These events are held twice a year in each Kingdom. Coronation (also called Endreign) is when the Monarchical Reign changes (every six months). Midreign is just what it sounds like, it is the mid-point in the reign and is the customary time for getting the Populace together for an Event. Both of these Events are weekend long camp-outs and require all the planning discussed above.

Qualifying Tourneys (Quals)

Arguably the most important event in every Kingdom, the Qualifying Tourney is held to decide who is worthy to run the kingdom for the next six months. Quals are rarely held during a camp-out (although it has been done). As a one-day event, you probably won't have to prepare a feast or secure a campsite, but you will need a site suitable for a large warskill tourney. The Quals site should also provide suitable cover for the Arts and Science Tourney. Running water and shade are also highly prized at a Quals. If your kingdom also holds it's election at Quals, be sure your Prime Minister and his helpers have a place and plenty of time to count the ballots in good light.

The most important positions at Quals are the Listmasters who will run the Warskill and A&S portions of the event. If your kingdom also requires a Statesmanship competition, you will need a Listmaster for that, too. Generally, a Quals will consist of 4-8 Warskill Events and 6-10 A&S categories. Start recruiting judges and reeves the moment a date is set. Check your Kingdom Corpora for details about Quals and do your best to abide by the guidelines presented there.

The Collegium

Collegium is a one-day event dedicated to furthering the Arts & Sciences of Amtgard. Of primary importance is acquiring quality instructors to teach the various classes. This is where the Masters of the Kingdom come in most handy. Who better to teach Basic Garbing than a Master Garber? Secondly, make sure your site has separate rooms, ample electricity and a nearby field for ditching (you think you're going to keep stickjocks from trying out their new sword? Get real!)

Suggestions for classes include: Basic Garbing (or How to Sew a Sword Cover), Leatherworking for Armorers, Shield Construction and Covering, Beadwork for Beginners, Safe Weapon Construction, Folk Songs, Heraldry and pretty much any topic that your populace might find interesting and for which you can find a teacher.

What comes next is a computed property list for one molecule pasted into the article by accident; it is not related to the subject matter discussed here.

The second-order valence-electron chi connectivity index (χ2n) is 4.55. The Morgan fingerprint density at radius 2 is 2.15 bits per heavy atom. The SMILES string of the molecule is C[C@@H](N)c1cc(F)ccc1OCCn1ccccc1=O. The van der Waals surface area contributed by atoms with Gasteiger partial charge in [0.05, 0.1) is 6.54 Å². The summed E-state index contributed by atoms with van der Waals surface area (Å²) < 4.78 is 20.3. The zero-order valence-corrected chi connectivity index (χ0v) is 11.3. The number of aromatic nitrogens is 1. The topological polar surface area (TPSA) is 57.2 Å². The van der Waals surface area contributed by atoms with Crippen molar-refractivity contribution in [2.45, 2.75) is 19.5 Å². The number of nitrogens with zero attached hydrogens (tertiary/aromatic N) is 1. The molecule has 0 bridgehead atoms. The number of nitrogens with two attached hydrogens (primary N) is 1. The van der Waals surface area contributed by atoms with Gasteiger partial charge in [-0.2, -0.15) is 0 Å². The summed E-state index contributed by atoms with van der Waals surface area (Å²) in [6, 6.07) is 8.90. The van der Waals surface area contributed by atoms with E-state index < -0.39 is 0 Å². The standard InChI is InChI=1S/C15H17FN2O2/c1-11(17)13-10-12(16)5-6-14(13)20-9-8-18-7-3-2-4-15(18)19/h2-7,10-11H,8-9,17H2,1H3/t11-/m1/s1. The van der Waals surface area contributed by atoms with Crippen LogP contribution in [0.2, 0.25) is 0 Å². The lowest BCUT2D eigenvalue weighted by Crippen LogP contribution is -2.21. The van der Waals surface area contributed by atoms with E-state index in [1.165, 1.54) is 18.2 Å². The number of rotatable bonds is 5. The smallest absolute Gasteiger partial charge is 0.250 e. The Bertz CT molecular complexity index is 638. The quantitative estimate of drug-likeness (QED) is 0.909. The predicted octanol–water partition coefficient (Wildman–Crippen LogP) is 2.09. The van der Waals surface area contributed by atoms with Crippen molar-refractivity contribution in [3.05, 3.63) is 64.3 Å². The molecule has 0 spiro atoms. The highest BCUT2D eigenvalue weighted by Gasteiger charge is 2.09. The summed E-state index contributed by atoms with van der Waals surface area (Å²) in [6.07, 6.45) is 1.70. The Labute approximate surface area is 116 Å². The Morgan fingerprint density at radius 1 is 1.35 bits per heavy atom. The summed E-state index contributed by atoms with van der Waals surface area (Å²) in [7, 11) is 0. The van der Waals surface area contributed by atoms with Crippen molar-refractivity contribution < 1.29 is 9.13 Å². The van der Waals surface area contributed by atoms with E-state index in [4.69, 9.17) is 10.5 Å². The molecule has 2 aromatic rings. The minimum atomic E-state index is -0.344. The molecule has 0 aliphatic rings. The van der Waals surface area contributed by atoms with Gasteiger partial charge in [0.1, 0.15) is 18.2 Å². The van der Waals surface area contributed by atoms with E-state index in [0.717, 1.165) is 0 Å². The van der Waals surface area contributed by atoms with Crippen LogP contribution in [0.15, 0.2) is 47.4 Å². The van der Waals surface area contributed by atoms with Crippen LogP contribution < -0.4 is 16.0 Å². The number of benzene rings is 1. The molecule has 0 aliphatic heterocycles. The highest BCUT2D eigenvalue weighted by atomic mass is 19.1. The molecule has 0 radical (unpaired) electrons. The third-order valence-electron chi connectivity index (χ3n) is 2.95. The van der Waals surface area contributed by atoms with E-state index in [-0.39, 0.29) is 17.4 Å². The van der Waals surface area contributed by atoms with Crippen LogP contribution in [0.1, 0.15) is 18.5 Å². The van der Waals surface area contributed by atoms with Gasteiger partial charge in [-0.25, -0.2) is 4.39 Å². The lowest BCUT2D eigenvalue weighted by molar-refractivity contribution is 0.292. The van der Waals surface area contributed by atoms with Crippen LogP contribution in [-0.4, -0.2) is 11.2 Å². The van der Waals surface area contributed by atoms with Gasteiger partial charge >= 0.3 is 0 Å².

Relic Quest

Yikes! Believe it or not, this is probably the most difficult event to host successfully. Sure it's a one-day event, sure most Kingdoms don't serve feast, but this is the one event that more people will complain about than any other. I dare say it is impossible to host a Relic Quest that will completely escape all negative attention. Why? Because people hate to lose and there just aren't enough Relics to go around. Someone will walk away with three and a hundred will walk away angry. A few helpful tips to make things run as smoothly as possible are detailed below:

1. Keep new ideas out of Relic Quest. It'll be tough enough having everyone adhering to the Official Handbook Rules without adding three more pages of new rules.

2. In the event you just have to innovate, make enough copies of the new rules for every single player and reeve to have a copy. Confusion will still occur, but this might head a few problems off quickly.

3. Make the storyline or concept as simple as possible. The fewer facts that have to be remembered, the happier your players will be.

4. Try and keep teams as equal as possible. No one wants to have their two-man team squashed by fifty.

5. Tailor combat or physical encounters to the "average" Amtgardian, not just super-stickjocks or athletes. In a similar vein, any puzzles or brain-teasers should be crafted so that a 14-year-old and a 60-year-old have the same chance of success.

In Closing

I'll end with the same thought I began with: Good luck! While no article can hope to cover every possibility, hopefully you can glean a few parcels of useful information from this one. Happy Smithing!